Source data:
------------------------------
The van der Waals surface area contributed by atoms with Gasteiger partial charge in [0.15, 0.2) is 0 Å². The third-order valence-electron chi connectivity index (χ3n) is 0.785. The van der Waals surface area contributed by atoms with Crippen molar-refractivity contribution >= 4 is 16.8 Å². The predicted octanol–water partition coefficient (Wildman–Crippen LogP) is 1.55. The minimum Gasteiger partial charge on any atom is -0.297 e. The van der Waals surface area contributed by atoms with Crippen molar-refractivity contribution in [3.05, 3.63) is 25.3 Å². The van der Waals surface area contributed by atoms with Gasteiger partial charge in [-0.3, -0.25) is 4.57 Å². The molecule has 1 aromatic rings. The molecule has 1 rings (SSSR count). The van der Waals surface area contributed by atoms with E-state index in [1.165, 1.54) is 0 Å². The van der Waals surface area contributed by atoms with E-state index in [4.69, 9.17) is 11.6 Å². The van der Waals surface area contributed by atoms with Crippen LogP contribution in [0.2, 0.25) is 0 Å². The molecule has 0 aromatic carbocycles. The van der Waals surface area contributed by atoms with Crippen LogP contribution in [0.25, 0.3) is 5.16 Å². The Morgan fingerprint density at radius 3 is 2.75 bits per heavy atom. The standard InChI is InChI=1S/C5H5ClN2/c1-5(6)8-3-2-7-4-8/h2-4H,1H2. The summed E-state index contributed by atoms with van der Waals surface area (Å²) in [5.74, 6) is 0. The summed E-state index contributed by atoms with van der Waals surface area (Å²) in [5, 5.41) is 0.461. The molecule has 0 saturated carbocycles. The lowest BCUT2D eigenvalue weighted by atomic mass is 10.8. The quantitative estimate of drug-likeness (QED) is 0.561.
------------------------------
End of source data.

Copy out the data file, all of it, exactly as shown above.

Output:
The van der Waals surface area contributed by atoms with Gasteiger partial charge in [0.15, 0.2) is 0 Å². The third-order valence-electron chi connectivity index (χ3n) is 0.785. The van der Waals surface area contributed by atoms with Crippen molar-refractivity contribution >= 4 is 16.8 Å². The predicted octanol–water partition coefficient (Wildman–Crippen LogP) is 1.55. The minimum Gasteiger partial charge on any atom is -0.297 e. The van der Waals surface area contributed by atoms with Crippen molar-refractivity contribution in [3.05, 3.63) is 25.3 Å². The van der Waals surface area contributed by atoms with Gasteiger partial charge in [-0.3, -0.25) is 4.57 Å². The molecule has 1 aromatic rings. The molecule has 1 rings (SSSR count). The van der Waals surface area contributed by atoms with E-state index in [1.165, 1.54) is 0 Å². The van der Waals surface area contributed by atoms with E-state index in [4.69, 9.17) is 11.6 Å². The van der Waals surface area contributed by atoms with Crippen LogP contribution in [0.2, 0.25) is 0 Å². The molecule has 0 aromatic carbocycles. The van der Waals surface area contributed by atoms with Crippen LogP contribution in [0.25, 0.3) is 5.16 Å². The Morgan fingerprint density at radius 3 is 2.75 bits per heavy atom. The standard InChI is InChI=1S/C5H5ClN2/c1-5(6)8-3-2-7-4-8/h2-4H,1H2. The summed E-state index contributed by atoms with van der Waals surface area (Å²) in [5.74, 6) is 0. The summed E-state index contributed by atoms with van der Waals surface area (Å²) in [5, 5.41) is 0.461. The molecule has 0 saturated carbocycles. The lowest BCUT2D eigenvalue weighted by atomic mass is 10.8. The quantitative estimate of drug-likeness (QED) is 0.561.